By Jay Kuehner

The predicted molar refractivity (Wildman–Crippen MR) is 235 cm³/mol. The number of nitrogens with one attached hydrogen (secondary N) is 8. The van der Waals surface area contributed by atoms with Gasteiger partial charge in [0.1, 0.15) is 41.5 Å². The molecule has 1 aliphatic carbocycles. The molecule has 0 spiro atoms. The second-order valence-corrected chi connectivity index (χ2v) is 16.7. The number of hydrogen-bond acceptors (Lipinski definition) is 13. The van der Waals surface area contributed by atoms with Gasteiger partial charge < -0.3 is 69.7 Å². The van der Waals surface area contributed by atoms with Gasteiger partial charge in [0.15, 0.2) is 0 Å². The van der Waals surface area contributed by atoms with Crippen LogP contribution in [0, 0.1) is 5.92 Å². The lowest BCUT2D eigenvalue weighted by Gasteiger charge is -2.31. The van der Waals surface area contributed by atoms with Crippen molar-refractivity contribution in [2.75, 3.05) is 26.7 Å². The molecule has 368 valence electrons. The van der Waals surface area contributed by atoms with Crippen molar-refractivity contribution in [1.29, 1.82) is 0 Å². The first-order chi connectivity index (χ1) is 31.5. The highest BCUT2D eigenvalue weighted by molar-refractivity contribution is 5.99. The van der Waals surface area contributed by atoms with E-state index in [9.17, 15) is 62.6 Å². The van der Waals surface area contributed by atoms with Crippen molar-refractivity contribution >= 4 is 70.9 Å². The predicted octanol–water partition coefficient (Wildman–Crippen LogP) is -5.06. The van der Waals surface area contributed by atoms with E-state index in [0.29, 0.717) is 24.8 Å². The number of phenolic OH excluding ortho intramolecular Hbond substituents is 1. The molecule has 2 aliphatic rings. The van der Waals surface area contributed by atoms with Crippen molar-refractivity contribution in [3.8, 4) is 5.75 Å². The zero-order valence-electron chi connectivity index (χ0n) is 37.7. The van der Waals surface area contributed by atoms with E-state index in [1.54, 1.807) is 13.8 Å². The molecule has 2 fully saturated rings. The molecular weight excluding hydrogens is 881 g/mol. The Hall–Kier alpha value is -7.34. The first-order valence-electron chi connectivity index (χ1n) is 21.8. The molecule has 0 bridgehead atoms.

Pawel Pawlikowski’s return in letter and spirit to his native Poland is an elegiac, quasi-pious hymn (in requisite black and white) to a bygone era of Eastern European filmmaking, and by implication the legacy of Jews after occupation. Orphaned, novitiate nun Anna (Agata Trzebuchowska, a non-actor discovered in a local café) prepares to take her vows, but is ordered to make contact with her last remaining relative, a hard-drinking but self-possessed aunt named Wanda who works as a judge. Wanda’s disclosure of Anna’s true identity as a Jew (her real name is Ida), and her own past as a prosecutor of “enemies of the people” (historically, former anti-Nazi resistance fighters who were convicted in show trials under the Stalinist regime, though the film doesn’t elaborate on this as much), lead the pair on a search for the truth about Anna’s family. Pawlikowski entertains the premise for a gently ironic but still haunting journey through the monochromatic Polish countryside circa 1963, through which the two disparate women pilgrimage into the past and pause to pick up a hitchhiking jazz musician who takes a shine to the still-cloaked Anna, charming her with late night renditions of Coltrane in the smoky lobby of a hotel. Such incongruities of gravitas and levity take effect in a curious, soporific spell, in which the seemingly sacred gives way to the pathetically profane as the weight of historical revelation proves intractable. Ida is an exquisitely rendered artifact that nonetheless becomes truer for holding its diminutive shape against such weighted material, something like finding a lost Zbigniew Herbert poem scrawled on a kielbasa wrapper.